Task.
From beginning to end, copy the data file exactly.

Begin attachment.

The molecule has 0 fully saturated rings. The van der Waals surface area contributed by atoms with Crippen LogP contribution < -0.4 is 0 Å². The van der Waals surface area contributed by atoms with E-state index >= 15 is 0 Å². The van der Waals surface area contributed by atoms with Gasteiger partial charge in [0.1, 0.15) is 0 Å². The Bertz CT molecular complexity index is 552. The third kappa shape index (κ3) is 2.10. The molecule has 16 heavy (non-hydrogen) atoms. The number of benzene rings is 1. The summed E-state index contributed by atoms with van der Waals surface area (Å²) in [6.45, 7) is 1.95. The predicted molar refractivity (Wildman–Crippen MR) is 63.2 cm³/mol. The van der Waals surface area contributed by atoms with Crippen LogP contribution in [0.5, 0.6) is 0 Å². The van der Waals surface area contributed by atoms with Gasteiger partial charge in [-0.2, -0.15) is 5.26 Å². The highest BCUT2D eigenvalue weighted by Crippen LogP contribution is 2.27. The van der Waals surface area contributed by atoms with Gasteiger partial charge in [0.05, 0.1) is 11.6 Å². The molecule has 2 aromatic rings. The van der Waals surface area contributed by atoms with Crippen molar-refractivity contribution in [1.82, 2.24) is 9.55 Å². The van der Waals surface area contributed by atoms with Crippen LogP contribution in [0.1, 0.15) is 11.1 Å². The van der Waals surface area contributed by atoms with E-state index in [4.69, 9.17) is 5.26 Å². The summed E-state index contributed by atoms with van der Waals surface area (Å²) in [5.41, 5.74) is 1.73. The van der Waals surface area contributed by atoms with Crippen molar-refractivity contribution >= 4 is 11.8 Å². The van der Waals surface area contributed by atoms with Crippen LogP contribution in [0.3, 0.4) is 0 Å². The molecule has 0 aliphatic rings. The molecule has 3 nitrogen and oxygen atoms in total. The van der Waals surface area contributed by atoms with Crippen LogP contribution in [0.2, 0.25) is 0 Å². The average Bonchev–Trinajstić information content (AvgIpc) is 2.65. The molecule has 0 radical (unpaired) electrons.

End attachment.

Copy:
The molecule has 0 fully saturated rings. The van der Waals surface area contributed by atoms with Crippen LogP contribution < -0.4 is 0 Å². The van der Waals surface area contributed by atoms with E-state index >= 15 is 0 Å². The van der Waals surface area contributed by atoms with Gasteiger partial charge in [0.1, 0.15) is 0 Å². The Bertz CT molecular complexity index is 552. The third kappa shape index (κ3) is 2.10. The molecule has 16 heavy (non-hydrogen) atoms. The number of benzene rings is 1. The summed E-state index contributed by atoms with van der Waals surface area (Å²) in [6.45, 7) is 1.95. The predicted molar refractivity (Wildman–Crippen MR) is 63.2 cm³/mol. The van der Waals surface area contributed by atoms with Crippen LogP contribution in [0.5, 0.6) is 0 Å². The van der Waals surface area contributed by atoms with Gasteiger partial charge in [-0.2, -0.15) is 5.26 Å². The highest BCUT2D eigenvalue weighted by Crippen LogP contribution is 2.27. The van der Waals surface area contributed by atoms with Gasteiger partial charge in [0.05, 0.1) is 11.6 Å². The molecule has 2 aromatic rings. The van der Waals surface area contributed by atoms with Crippen molar-refractivity contribution in [1.82, 2.24) is 9.55 Å². The van der Waals surface area contributed by atoms with Crippen LogP contribution in [0.1, 0.15) is 11.1 Å². The van der Waals surface area contributed by atoms with E-state index in [4.69, 9.17) is 5.26 Å². The summed E-state index contributed by atoms with van der Waals surface area (Å²) in [5.41, 5.74) is 1.73. The van der Waals surface area contributed by atoms with Crippen molar-refractivity contribution >= 4 is 11.8 Å². The van der Waals surface area contributed by atoms with Crippen LogP contribution in [0.3, 0.4) is 0 Å². The molecule has 0 aliphatic rings. The molecule has 3 nitrogen and oxygen atoms in total. The van der Waals surface area contributed by atoms with Crippen LogP contribution in [0.2, 0.25) is 0 Å². The average Bonchev–Trinajstić information content (AvgIpc) is 2.65. The molecule has 0 radical (unpaired) electrons.